• John Kenny says:

      I’ve purchased three vehicles on BAT. There conditions were all as described. My sense is that I bought one below market, one at fair market, and the third I paid over market with eyes wide open because I wanted it badly. I’ve also decided not to bid on some because some things seemed amiss.

  • Mark Berlinski says:

    People on this site are car people. Most new cars are solid appliances. Many people don’t care about driving dynamics. If it looks good they will buy what looks good and generally be happy. They don’t need to kick tires.

  • Alex Sargeant says:

    As enthusiasts we all scoff at the idea of buying a non-classic car without driving it. The article is correct, it is happening. I’ve just recently retired from the luxury segment (Maserati/Alfa Romeo) and I sold cars all over the country from my dealership to buyers who had never even sat in a Maserati or Alfa before buying online or over the phone.

  • Jim Kern says:

    I was in the market for a late-model used car for several months – looked at a lot of on-line ads. The Carvana prices were always several hundred dollars higher than other dealers for similar cars. The used car market has always been competitive – maybe that’s why Carvana sales have slipped. If you’re looking for a mid-seventies Malibu, you have to look beyond local – there was a Hemming’s Motor News long before there was an internet. But if you want a 5-year old Camry, you will probably can find a dozen of them where you live, so the on-line appeal just isn’t so great.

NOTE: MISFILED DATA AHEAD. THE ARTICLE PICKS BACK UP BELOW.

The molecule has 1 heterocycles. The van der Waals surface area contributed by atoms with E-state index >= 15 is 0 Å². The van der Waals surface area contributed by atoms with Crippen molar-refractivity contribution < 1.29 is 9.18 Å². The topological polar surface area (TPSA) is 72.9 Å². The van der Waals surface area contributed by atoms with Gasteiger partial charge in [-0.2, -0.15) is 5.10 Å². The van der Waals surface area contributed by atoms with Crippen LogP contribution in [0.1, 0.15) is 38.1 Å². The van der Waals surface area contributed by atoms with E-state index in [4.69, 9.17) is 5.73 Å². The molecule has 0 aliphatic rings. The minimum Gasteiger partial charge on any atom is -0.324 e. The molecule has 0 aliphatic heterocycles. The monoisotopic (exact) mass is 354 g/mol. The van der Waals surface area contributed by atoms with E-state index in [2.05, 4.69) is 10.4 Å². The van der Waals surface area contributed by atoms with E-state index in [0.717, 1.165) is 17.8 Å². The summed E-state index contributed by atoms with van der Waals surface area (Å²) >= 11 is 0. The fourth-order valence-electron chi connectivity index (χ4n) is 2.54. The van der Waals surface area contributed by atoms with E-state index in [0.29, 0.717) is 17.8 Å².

• Mark Lunden says:

    Carvana committed a multitude of errors, not unlike meme stock traders. They loaded up on inventory just as used car prices started to roll over. They financed loans to thousands of sub-prime borrowers. They expanded like mad at the end of a boom cycle. That all might work out if a) the economy was doing well b) rates were stable/falling c) consumers were flush and no inflation was squeezing their spending and d) lenders were not worried that default rates were headed higher. Unfortunately, every one of those is headed the other way.

    They are heading for the wall at 180mph and the brakes are smoking. Wouldn’t be long unless you like vaporizing cash.

    Honestly, tough to see any real comparison to collector car market. Sorta like comparing a framed print from Target to a Van Gogh – they are quite different.

  • Maestro1 says:

    The whole concept is ridiculous. When you buy a car, go and see and drive it. Forget the computer BS. If you don’t know anything about cars then show it to a mechanic and let him tell you what it needs.

  • D. Oliver says:

    The only thing I would buy out of vending machine is a bag of chips.

  • Bruce Stocker says:

    After 46 years in the retail automotive business, I have observed the changes from people scouring “classified ads” driving lot to lot to online auctions and people ordering their cars like a pizza on a Saturday night. It has been interesting to say the least! The biggest difference I have noticed has been due to the wealth of information available to anyone (with half a brain) on the internet. With a minimum of effort, you can narrow your options very easily with resources such as KBB, Edmunds, cargurus, carfax, autocheck, to name but a few. Most people I sell go to 1 or 2 places because they have done their homework and know what they want and how much it is going to cost. It ain’t rocket science!!

  • Rob says:

    It seems appropriate that the new Carvana Crystal Palace is located on the site or a former abattoir in a nearby town.

  • Rob says:

    it seems appropriate that the new Carvana Crystal Palace is located on the site of a abbatoir in a nearby town.

  • Rick says: